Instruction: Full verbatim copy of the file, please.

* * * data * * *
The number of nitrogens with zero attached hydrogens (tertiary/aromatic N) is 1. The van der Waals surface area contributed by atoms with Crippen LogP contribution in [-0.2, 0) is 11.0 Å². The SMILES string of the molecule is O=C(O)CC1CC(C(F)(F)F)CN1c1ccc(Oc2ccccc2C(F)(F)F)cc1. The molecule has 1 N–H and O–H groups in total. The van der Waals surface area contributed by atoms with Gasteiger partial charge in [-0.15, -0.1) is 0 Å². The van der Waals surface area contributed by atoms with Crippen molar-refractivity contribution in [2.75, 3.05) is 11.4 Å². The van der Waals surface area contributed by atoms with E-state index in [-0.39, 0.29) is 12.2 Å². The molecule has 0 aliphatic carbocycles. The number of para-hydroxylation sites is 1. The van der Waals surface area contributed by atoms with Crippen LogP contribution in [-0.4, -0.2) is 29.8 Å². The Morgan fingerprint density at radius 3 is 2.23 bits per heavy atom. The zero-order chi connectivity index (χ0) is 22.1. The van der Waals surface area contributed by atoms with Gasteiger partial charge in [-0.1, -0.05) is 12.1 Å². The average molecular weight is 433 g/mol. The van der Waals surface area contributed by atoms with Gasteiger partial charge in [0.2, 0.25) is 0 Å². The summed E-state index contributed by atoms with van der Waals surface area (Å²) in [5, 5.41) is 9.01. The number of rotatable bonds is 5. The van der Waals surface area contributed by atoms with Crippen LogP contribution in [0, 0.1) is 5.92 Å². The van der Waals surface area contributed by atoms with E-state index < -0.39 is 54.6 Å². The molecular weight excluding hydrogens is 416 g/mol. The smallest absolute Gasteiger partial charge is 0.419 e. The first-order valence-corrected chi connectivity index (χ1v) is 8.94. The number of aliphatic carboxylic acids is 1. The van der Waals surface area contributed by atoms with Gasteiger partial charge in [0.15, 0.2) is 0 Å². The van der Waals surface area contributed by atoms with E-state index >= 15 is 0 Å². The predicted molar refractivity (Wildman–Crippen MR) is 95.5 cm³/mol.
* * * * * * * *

The number of nitrogens with zero attached hydrogens (tertiary/aromatic N) is 1. The van der Waals surface area contributed by atoms with Crippen LogP contribution in [-0.2, 0) is 11.0 Å². The SMILES string of the molecule is O=C(O)CC1CC(C(F)(F)F)CN1c1ccc(Oc2ccccc2C(F)(F)F)cc1. The molecule has 1 N–H and O–H groups in total. The van der Waals surface area contributed by atoms with Gasteiger partial charge in [-0.15, -0.1) is 0 Å². The van der Waals surface area contributed by atoms with Crippen molar-refractivity contribution in [2.75, 3.05) is 11.4 Å². The van der Waals surface area contributed by atoms with E-state index in [-0.39, 0.29) is 12.2 Å². The molecule has 0 aliphatic carbocycles. The number of para-hydroxylation sites is 1. The van der Waals surface area contributed by atoms with Crippen LogP contribution in [-0.4, -0.2) is 29.8 Å². The Morgan fingerprint density at radius 3 is 2.23 bits per heavy atom. The zero-order chi connectivity index (χ0) is 22.1. The van der Waals surface area contributed by atoms with Gasteiger partial charge in [-0.1, -0.05) is 12.1 Å². The average molecular weight is 433 g/mol. The van der Waals surface area contributed by atoms with Gasteiger partial charge in [0.2, 0.25) is 0 Å². The summed E-state index contributed by atoms with van der Waals surface area (Å²) in [5, 5.41) is 9.01. The number of rotatable bonds is 5. The van der Waals surface area contributed by atoms with Crippen LogP contribution in [0, 0.1) is 5.92 Å². The van der Waals surface area contributed by atoms with E-state index < -0.39 is 54.6 Å². The molecular weight excluding hydrogens is 416 g/mol. The smallest absolute Gasteiger partial charge is 0.419 e. The first-order valence-corrected chi connectivity index (χ1v) is 8.94. The number of aliphatic carboxylic acids is 1. The van der Waals surface area contributed by atoms with Gasteiger partial charge in [0.15, 0.2) is 0 Å². The van der Waals surface area contributed by atoms with E-state index >= 15 is 0 Å². The predicted molar refractivity (Wildman–Crippen MR) is 95.5 cm³/mol.